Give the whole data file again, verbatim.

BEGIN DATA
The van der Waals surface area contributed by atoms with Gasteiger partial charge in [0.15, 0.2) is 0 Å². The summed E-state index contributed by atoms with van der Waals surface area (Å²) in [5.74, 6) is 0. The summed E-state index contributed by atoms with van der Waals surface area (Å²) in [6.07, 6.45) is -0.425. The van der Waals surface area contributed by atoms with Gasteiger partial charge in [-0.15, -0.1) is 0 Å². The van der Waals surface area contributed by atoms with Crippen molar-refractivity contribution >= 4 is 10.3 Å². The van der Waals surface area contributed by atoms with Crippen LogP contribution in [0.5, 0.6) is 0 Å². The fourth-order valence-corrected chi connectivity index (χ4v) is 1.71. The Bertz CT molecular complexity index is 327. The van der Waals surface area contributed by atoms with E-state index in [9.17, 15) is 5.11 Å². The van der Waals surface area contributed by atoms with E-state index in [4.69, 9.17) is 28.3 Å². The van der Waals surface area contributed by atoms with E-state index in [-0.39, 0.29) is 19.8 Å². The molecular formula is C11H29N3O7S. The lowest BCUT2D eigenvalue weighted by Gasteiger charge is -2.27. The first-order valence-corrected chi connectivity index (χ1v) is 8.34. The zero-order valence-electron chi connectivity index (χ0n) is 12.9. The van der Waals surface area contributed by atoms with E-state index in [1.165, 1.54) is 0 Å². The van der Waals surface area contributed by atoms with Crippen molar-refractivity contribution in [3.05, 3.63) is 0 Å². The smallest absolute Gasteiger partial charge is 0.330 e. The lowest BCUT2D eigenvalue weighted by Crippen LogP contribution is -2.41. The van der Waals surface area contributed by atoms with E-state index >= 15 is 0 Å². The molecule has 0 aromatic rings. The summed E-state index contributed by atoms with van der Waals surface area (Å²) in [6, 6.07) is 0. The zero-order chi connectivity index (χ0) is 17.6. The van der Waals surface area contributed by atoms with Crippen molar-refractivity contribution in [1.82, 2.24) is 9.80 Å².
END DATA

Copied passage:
The van der Waals surface area contributed by atoms with Gasteiger partial charge in [0.15, 0.2) is 0 Å². The summed E-state index contributed by atoms with van der Waals surface area (Å²) in [5.74, 6) is 0. The summed E-state index contributed by atoms with van der Waals surface area (Å²) in [6.07, 6.45) is -0.425. The van der Waals surface area contributed by atoms with Gasteiger partial charge in [-0.15, -0.1) is 0 Å². The van der Waals surface area contributed by atoms with Crippen molar-refractivity contribution >= 4 is 10.3 Å². The van der Waals surface area contributed by atoms with Crippen LogP contribution in [0.5, 0.6) is 0 Å². The fourth-order valence-corrected chi connectivity index (χ4v) is 1.71. The Bertz CT molecular complexity index is 327. The van der Waals surface area contributed by atoms with E-state index in [9.17, 15) is 5.11 Å². The van der Waals surface area contributed by atoms with E-state index in [4.69, 9.17) is 28.3 Å². The van der Waals surface area contributed by atoms with E-state index in [-0.39, 0.29) is 19.8 Å². The molecular formula is C11H29N3O7S. The lowest BCUT2D eigenvalue weighted by Gasteiger charge is -2.27. The first-order valence-corrected chi connectivity index (χ1v) is 8.34. The zero-order valence-electron chi connectivity index (χ0n) is 12.9. The van der Waals surface area contributed by atoms with E-state index in [1.165, 1.54) is 0 Å². The van der Waals surface area contributed by atoms with Crippen molar-refractivity contribution in [3.05, 3.63) is 0 Å². The smallest absolute Gasteiger partial charge is 0.330 e. The lowest BCUT2D eigenvalue weighted by Crippen LogP contribution is -2.41. The van der Waals surface area contributed by atoms with E-state index >= 15 is 0 Å². The molecule has 0 aromatic rings. The summed E-state index contributed by atoms with van der Waals surface area (Å²) in [6, 6.07) is 0. The zero-order chi connectivity index (χ0) is 17.6. The van der Waals surface area contributed by atoms with Crippen molar-refractivity contribution in [1.82, 2.24) is 9.80 Å².